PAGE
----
TSS: After the first round of the election you described a trend which might result in Kotleba’s making it into parliament in the next parliamentary elections. Could this trend be reversed?
GM: We’ll see how other parties behave. In order to be elected to parliament he needs 5 percent of the vote. The latest polls show his party at about 3.5 percent, which means it is likely to receive more public awareness, as parties with about 4 percent more often do. Kotleba will certainly use his post to present his values and to make his party more visible. For the moment the party does not really exist as a standard party, but rather as a group of people with similar ideas, who use various occasions to get visibility and media attention; be it some anniversaries of the wartime Slovak state, or some marches, or when something happens in connection with the Roma. But now that Kotleba was elected governor they have an opportunity for more standard ways too. Now the standard parties will have it much harder vis-à-vis such a competitor.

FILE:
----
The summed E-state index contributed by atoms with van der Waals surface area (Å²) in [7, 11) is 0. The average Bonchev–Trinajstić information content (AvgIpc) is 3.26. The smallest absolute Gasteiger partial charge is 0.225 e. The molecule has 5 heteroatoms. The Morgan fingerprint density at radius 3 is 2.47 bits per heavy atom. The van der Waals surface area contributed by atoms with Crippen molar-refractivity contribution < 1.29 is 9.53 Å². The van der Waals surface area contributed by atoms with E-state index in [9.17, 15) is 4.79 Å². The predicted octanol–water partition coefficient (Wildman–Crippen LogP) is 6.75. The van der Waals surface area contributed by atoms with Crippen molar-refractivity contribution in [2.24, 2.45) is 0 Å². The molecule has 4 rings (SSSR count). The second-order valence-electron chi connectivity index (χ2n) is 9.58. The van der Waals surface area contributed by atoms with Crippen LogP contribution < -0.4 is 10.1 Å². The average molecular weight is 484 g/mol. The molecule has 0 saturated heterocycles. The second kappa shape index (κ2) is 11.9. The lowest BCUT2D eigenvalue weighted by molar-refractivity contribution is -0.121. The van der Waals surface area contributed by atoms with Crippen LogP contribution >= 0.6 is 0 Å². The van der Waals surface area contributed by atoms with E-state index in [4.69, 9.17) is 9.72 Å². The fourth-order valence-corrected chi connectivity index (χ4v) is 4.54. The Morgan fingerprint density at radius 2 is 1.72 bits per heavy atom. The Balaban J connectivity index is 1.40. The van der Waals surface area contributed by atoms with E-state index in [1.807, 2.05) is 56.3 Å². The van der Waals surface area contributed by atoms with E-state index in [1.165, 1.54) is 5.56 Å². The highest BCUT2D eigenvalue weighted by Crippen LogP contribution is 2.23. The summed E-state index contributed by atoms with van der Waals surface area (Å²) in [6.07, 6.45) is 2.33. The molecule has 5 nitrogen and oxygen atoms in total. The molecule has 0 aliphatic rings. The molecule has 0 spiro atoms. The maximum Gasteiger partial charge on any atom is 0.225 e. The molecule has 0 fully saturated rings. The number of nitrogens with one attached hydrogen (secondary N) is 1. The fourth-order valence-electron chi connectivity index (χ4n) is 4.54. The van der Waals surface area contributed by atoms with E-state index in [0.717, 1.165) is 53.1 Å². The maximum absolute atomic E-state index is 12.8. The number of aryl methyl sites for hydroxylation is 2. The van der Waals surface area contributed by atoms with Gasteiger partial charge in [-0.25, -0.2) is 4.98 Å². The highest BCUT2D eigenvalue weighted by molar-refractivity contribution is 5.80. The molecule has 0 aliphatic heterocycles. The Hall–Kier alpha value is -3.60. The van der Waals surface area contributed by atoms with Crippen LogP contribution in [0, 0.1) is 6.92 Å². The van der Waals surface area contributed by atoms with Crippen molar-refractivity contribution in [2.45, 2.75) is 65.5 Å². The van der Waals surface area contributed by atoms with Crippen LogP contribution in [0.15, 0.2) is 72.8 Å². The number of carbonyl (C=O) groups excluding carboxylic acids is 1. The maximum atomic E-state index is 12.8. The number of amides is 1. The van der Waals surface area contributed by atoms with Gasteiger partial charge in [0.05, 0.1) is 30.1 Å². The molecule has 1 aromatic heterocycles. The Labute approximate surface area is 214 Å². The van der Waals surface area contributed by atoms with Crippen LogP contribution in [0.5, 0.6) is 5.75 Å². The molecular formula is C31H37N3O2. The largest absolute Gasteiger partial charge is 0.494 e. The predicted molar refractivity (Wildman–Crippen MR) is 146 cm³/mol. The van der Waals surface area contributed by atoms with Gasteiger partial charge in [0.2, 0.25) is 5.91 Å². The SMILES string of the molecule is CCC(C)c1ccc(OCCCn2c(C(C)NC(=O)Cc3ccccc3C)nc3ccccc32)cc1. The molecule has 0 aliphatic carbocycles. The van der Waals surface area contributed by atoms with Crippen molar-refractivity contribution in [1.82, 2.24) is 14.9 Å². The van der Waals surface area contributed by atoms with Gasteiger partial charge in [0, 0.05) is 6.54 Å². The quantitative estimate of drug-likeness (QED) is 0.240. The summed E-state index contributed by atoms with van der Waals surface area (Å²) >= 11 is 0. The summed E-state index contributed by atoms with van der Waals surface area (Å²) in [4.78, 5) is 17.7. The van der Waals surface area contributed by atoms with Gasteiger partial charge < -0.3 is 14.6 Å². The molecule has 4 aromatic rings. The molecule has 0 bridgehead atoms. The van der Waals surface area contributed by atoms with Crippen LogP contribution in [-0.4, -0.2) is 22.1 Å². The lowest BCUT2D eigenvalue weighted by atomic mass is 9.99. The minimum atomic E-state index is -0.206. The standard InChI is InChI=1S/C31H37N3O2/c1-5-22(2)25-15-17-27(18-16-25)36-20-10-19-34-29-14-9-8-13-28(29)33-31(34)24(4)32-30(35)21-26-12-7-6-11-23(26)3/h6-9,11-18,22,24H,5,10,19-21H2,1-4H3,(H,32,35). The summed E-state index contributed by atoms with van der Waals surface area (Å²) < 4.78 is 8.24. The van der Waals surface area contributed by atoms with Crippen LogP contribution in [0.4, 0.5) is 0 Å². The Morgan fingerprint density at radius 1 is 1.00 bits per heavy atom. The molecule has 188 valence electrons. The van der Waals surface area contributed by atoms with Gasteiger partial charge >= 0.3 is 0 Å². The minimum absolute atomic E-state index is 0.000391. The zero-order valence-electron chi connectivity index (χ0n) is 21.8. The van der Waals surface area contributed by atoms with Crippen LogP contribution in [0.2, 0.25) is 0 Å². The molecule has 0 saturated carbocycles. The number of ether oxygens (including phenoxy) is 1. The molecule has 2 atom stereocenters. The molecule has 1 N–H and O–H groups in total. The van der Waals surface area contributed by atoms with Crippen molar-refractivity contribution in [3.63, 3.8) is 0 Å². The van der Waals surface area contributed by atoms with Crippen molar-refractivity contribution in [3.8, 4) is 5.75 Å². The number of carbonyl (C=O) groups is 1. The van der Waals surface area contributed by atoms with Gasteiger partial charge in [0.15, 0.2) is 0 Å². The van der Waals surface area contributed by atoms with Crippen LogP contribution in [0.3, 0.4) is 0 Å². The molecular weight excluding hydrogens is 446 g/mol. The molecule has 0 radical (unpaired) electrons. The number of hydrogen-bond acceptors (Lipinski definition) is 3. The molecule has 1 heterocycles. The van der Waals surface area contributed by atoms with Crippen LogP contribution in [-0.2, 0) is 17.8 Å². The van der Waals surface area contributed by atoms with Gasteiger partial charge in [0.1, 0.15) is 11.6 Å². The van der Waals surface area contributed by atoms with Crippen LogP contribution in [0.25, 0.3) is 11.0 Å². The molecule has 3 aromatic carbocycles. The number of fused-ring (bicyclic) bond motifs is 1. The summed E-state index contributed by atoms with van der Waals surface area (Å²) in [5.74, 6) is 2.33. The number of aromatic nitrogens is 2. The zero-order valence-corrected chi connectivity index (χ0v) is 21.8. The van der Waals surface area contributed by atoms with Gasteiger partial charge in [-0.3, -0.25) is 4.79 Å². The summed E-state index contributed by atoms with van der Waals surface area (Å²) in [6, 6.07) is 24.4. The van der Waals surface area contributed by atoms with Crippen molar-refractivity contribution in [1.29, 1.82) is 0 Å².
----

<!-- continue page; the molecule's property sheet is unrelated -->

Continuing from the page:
TSS: Do mainstream parties in Slovakia have a clear approach to minorities?
GM: There are two parties in Slovakia that have a clear approach to minorities - the minority parties, Most–Híd and the Party of Hungarian Community (SMK). No other parties have a programme for minorities, not even the strongest party, the ruling Smer. Of course there is a difference between them and, for instance, the Slovak National Party (SNS), which had a programme for minorities, but a very hostile one. Then there were centre-right parties that acted as if there were no minorities in Slovakia. They did not nourish nationalism, but they also did not act in line with the fact that Slovakia is a multicultural society. Roma issues unfortunately seem to have been a hard nut to crack for mainstream politicians. Perhaps with the exception of Most–Híd and SMK, parties and their representatives have tried to get attention with statements and steps that were problematic. Smer, since the very start, through its chairman [Robert Fico], tried to define itself on Roma problems by addressing people with a critical opinion on the Roma. Then there was the recent case of some SDKÚ politicians in a Roma settlement.